We had heard about the trails at Harpers Ferry, WV, and always wanted to go there so when we saw the weather hitting 70 degrees in March and no rain, we knew this was the perfect day to go.
For anyone wanting to do this trail, we would recommend wearing hiking boots, taking a lunch, plenty of water (the water bladders are a great option for this), and if stability is an issue, walking sticks are a good idea.
Harpers Ferry is only about an hour outside DC, and a very pleasant drive on 270N. We navigated to the Harpers Ferry National Historical Park on the West Virginia side, which was nice since it had bathroom facilities and water fountains to use before we went on the hike. The parking fee was $15 per car, and even though the park is a little ways from downtown, there was a free shuttle bus that dropped us right in the lower downtown area.
Once the bus dropped us off, we walked along the river toward the town, and you could easily see the footbridge that went along the train bridge.
The foot bridge had stairs on both sides. You could carry a bicycle up the stairs and across, but people with accessibility needs could find it difficult. Once you were on the bridge, it did give you a beautiful view of the Potomac River as you crossed into the Maryland side. One note, the footbridge is actually part of the famous Appalachian Trail.
All along the footbridge were a lot of locks with dates/names on them. It looks like this is turning into a love lock bridge. Doing some further reading, the National Park Service discourages this practice due to the weight they collectively add to the bridge, and they will remove the locks. This has caused some couples to put their locks as high or out of reach as possible to avoid their removal.
Water sports are very popular in the area. While walking over the bridge, we could see brightly colored kayaks and other boats.
Toward the end of the footbridge (on the Maryland side), we could see the train tunnel through the rocks.
Once we were over the footbridge, we turned to walk along the Chesapeake and Ohio Canal Towpath that is next the Potomac River. This part of the trail has a lot of bike riders, dog walkers and and is easy and flat.
We kept walking until we saw the bridge with the trail sign for Maryland Heights Trail marked. We walked over the bridge and crossed the 2-lane road to start the beginning of the Maryland Heights Trail. One warning: This will be the last flat part of the trail.
The trail is well marked and well groomed, but this photo is a little deceptive. The trail is an incline until you break off to the overlook – about a mile. It is not a steep incline, just a relentless uphill climb. This warning is not to discourage anyone, but just to realize that if going uphill is difficult for you, allow some extra time to get up the trail.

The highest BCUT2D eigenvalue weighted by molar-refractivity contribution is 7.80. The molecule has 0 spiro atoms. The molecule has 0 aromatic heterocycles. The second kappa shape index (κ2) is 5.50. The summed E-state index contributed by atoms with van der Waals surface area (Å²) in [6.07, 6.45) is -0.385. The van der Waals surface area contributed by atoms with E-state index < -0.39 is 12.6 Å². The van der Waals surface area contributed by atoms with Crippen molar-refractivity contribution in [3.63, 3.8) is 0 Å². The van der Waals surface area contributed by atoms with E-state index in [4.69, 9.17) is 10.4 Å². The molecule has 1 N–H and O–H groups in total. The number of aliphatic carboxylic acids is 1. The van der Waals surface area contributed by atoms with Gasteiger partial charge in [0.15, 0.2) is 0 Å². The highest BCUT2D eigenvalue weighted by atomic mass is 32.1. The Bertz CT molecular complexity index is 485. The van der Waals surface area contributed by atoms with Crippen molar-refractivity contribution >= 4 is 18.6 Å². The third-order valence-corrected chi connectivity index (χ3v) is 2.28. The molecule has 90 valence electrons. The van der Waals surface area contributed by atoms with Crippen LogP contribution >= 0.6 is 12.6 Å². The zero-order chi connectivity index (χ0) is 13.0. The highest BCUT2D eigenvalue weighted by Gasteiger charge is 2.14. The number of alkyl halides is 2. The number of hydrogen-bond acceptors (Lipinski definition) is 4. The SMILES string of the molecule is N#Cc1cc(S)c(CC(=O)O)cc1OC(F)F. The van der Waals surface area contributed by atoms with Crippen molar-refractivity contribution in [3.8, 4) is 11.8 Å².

The is a small loop that happens before the trail splits into two separate trails. The trail on the left is a little longer but less steep. The trail on the right has some nice views, but is steeper and shorter. Both trails merge back into the main Maryland Heights Trail.
After about a mile in the trail, we came to the trail split. One trail is the Overlook Cliff Trail, and the other is the Stone Fort Trail. The Overlook Cliff Trail is a scenic overlook of the town of Harpers Ferry and is a shorter (about 1.4 miles (2.25 km) round trip from this point), easier trail. The Stone Fort Trail is a strenuous and longer trail – about 3.3 miles (5.31 km) round trip from this point – that goes up to the Fort at the top.
Since we had to be back to the town in time to get the last shuttle (at 5:15pm) and we wanted to walk around the town some, we decided to do the Overlook Cliff Trail and come back another time for the Stone Fort Trail.
The trail continues uphill for a bit and then starts to descend towards the Overlook. The Overlook views of the town and river were amazing. While the leaves were not on the trees yet, it still was a worthwhile trip. We would love to come back when the leaves are changing in the fall – that would be absolutely beautiful.
This is a great place to stop for lunch – there are many rocks that make a good sitting point.
Once we started going back down the trail, we noticed really pretty parts of the trail scenery. Towards the end back by the road, the trail follows a stream with multiple little waterfalls and pools.
Harpers Ferry Town
We crossed back over the footbridge and started to explore the town. It was a very cute town and had a lot of small museums and demonstrations of activities in the Civil War times.
A very popular option was to get ice cream on the warm day. On Potomac St, there were several shops that were offering ice cream, and the lines were very long. We decided to explore one street over on High St and found ice cream at some of the shops/delis, and there were no lines. The ice cream was a nice break after the hike.
We continued to explore the town, and it was a fun end to a beautiful hike and gorgeous weather.
This hike was so much fun and just difficult enough to give a great workout and made the view even more rewarding. Just for a frame of reference, here is my fitness stats for the hike (starting from the bus drop off) including the 72 equivalent flights of stairs climbed. It took us about 3 hours to do the hike (including a nice break stop at the overlook) and walk around the town.